Because cats may be so picky about what they eat, you’d believe they had a highly sophisticated palette and sense of taste. They can smell more than we can, thus must they be more sensitive to food flavors? Or, at the very least, do they have the same fundamental degree of taste perception that humans do?
The first thing to remember is that taste and flavor are not the same thing. Our tongue perceives taste, but flavor is a mix of taste and smell. Cats have fewer than 500 taste buds, while humans have over 9000. They, like humans, can detect salty, sour, bitter, and sweet flavors. Do they have a ‘umami’ flavor? We don’t know, but they seem to be sensitive to the amino acids contained in meat. Regardless, their total taste sense is far lower than ours.
✅ Best Wellness Health Grain Chicken Recipe Dry Cat Food
Your cat highly recommends this food! – Everyone is happy in your home with this brand! Wellness is a brand you can count on to keep your cats healthy!! Multispecies approved!!
A cat’s ability to feel sweetness is the least developed of the fundamental tastes. Although a cat may appreciate ice cream, it is likely that he prefers the creaminess rather than the sweetness, as well as the cool temperature.
All of this implies that meals taste substantially different to cats than they do to us. It’s difficult to tell what they’re actually feeling. They are unable to inform us!
However, lest you assume your cat is restricted by his lack of taste buds, cats depend on their sense of smell the most to inform them what foods are safe to consume. Cats have significantly more odor-detecting nerve endings in their nostrils than humans. Even though we are considerably bigger, their olfactory mucosa covers 2 to 3 square inches, which is a significantly greater area than ours.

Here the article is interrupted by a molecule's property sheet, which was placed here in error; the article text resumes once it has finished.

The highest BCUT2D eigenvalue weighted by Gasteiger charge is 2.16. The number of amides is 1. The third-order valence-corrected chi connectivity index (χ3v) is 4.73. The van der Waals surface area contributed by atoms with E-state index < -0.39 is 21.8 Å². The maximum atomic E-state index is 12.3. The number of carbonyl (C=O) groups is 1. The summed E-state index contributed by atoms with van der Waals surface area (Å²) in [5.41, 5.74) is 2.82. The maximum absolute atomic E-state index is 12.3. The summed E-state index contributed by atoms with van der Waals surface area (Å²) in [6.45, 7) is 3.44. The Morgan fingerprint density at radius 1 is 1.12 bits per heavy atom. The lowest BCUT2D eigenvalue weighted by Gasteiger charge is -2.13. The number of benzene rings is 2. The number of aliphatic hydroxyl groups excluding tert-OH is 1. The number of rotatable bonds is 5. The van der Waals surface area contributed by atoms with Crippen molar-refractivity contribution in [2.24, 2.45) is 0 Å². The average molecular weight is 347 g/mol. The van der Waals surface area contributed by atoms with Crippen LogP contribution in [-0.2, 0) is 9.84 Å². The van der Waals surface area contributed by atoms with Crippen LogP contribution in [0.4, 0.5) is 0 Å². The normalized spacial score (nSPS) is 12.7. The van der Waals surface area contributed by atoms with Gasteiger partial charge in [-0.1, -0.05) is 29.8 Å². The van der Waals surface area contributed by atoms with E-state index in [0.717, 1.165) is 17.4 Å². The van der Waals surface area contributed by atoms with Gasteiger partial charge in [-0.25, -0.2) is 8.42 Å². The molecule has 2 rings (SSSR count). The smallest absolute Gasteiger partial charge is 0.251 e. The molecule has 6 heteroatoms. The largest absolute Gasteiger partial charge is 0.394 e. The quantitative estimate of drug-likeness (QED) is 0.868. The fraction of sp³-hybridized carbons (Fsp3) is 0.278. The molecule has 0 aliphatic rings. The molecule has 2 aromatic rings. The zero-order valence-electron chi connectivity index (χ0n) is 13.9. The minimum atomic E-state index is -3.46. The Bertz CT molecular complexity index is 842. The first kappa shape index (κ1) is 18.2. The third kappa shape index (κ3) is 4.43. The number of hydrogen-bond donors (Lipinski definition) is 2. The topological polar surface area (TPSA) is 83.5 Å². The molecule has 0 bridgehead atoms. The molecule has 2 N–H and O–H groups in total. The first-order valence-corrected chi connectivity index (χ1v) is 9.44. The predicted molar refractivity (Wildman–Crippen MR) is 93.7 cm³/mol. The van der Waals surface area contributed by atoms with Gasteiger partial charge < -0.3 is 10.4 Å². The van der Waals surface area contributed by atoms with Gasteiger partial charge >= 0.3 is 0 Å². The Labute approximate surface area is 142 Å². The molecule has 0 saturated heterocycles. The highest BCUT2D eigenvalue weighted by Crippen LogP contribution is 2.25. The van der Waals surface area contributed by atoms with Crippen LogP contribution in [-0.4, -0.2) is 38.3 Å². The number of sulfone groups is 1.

When a cat sniffs something, air does not just travel through the nose, over the scent-detecting cells, into the lungs, and out. Instead, part of the air lingers above the subthemoid shelf of the cat’s nose, giving the cat extra time to receive smell information.
They also have a smell organ called the vomeronasal (or Jacobson’s) organ in the roof of their mouths. If your cat ever made a goofy gape-mouthed expression with her tongue hanging out and her snout wrinkled, possibly while watching birds, she was moving air over this organ to collect a fragrance. In reality, this gesture is usually known as gaping, but it also goes by other names, such as sneering, snake mouth, or flehming.
So, although cats lack our sense of taste, their sense of smell is so much more keen than either our sense of taste or scent that their experience of food may be sharper, albeit in ways we cannot comprehend. Even though their eyes are not yet open, kittens can identify their mother’s nipple thanks to their keen sense of smell. They do not depend on scent as much as dogs do while hunting. Cats, on the other hand, have ambushed predators using their excellent eyesight and motion sensing.
Cats seem to be quite sensitive to the taste of water. This might explain why cats drink from the toilet. While you may not be able to discern the difference between bottled distilled water with a fancy label and true spring water, your cat most likely can.